Solomonova E, Dubé S, Blanchette-Carrière C, Sandra DA, Samson-Richer A, Carr M, Paquette T and Nielsen T (2020) Different Patterns of Sleep-Dependent Procedural Memory Consolidation in Vipassana Meditation Practitioners and Non-meditating Controls. Front. Psychol. 10:3014. doi: 10.3389/fpsyg.2019.03014

 

Aim: Rapid eye movement (REM) sleep, non-rapid eye movement (NREM) sleep, and sleep spindles are all implicated in the consolidation of procedural memories. Relative contributions of sleep stages and sleep spindles were previously shown to depend on individual differences in task processing. However, no studies to our knowledge have focused on individual differences in experience with Vipassana meditation as related to sleep. Vipassana meditation is a form of mental training that enhances proprioceptive and somatic awareness and alters attentional style. The goal of this study was to examine a potential role for Vipassana meditation experience in sleep-dependent procedural memory consolidation.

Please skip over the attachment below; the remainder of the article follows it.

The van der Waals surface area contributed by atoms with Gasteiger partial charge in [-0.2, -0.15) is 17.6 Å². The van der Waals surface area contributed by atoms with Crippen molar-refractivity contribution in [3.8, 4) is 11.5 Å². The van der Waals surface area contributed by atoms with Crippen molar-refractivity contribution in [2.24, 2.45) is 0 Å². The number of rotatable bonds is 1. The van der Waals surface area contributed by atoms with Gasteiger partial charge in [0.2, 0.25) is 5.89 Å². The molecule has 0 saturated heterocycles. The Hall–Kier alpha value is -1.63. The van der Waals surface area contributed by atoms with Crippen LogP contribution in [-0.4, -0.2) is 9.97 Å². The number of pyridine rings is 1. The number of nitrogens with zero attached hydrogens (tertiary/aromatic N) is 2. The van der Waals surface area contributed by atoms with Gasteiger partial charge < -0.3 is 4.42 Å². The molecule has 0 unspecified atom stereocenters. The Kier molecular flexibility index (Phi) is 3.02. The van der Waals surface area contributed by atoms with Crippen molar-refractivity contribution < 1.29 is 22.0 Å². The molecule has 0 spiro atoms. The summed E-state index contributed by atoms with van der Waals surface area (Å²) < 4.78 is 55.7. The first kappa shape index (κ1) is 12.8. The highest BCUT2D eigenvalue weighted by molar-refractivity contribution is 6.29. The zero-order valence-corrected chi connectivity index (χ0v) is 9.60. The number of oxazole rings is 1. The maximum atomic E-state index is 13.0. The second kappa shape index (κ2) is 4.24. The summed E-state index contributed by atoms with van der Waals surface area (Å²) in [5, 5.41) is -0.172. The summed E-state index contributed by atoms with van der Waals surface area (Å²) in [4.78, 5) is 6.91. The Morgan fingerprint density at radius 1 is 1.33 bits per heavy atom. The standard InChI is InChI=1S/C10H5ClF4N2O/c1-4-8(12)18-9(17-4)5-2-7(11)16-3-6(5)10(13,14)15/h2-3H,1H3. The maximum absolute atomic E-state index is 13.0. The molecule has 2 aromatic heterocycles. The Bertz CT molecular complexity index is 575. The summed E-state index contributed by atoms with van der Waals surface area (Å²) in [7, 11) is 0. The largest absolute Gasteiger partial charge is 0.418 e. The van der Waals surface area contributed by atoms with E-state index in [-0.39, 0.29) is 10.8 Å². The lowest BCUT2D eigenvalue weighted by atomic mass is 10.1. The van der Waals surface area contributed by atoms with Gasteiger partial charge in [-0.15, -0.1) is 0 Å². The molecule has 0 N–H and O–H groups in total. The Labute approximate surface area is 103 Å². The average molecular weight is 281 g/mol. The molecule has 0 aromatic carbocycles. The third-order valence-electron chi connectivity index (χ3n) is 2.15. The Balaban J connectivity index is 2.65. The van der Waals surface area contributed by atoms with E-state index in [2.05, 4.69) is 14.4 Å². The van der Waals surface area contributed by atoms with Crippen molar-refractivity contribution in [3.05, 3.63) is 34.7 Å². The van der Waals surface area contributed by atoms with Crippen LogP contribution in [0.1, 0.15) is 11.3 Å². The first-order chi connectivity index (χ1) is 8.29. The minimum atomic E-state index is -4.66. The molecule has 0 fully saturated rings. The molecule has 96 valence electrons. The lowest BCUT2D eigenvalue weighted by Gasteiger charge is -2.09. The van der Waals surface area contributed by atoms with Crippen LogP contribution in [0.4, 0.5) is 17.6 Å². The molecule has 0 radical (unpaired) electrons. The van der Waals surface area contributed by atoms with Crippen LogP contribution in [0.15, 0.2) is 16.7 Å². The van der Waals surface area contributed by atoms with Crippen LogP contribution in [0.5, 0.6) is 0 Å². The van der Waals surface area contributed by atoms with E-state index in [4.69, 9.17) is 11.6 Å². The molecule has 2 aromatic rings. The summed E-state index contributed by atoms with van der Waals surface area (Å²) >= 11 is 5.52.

Methods: Groups of Vipassana meditation practitioners (N = 22) and matched meditation-naïve controls (N = 20) slept for a daytime nap in the laboratory. Before and after the nap they completed a procedural task on the Wii Fit balance platform.

Results: Meditators performed slightly better on the task before the nap, but the two groups improved similarly after sleep. The groups showed different patterns of sleep-dependent procedural memory consolidation: in meditators, task learning was positively correlated with density of slow occipital spindles, while in controls task improvement was positively associated with time in REM sleep. Sleep efficiency and sleep architecture did not differ between groups. Meditation practitioners, however, had a lower density of occipital slow sleep spindles than controls.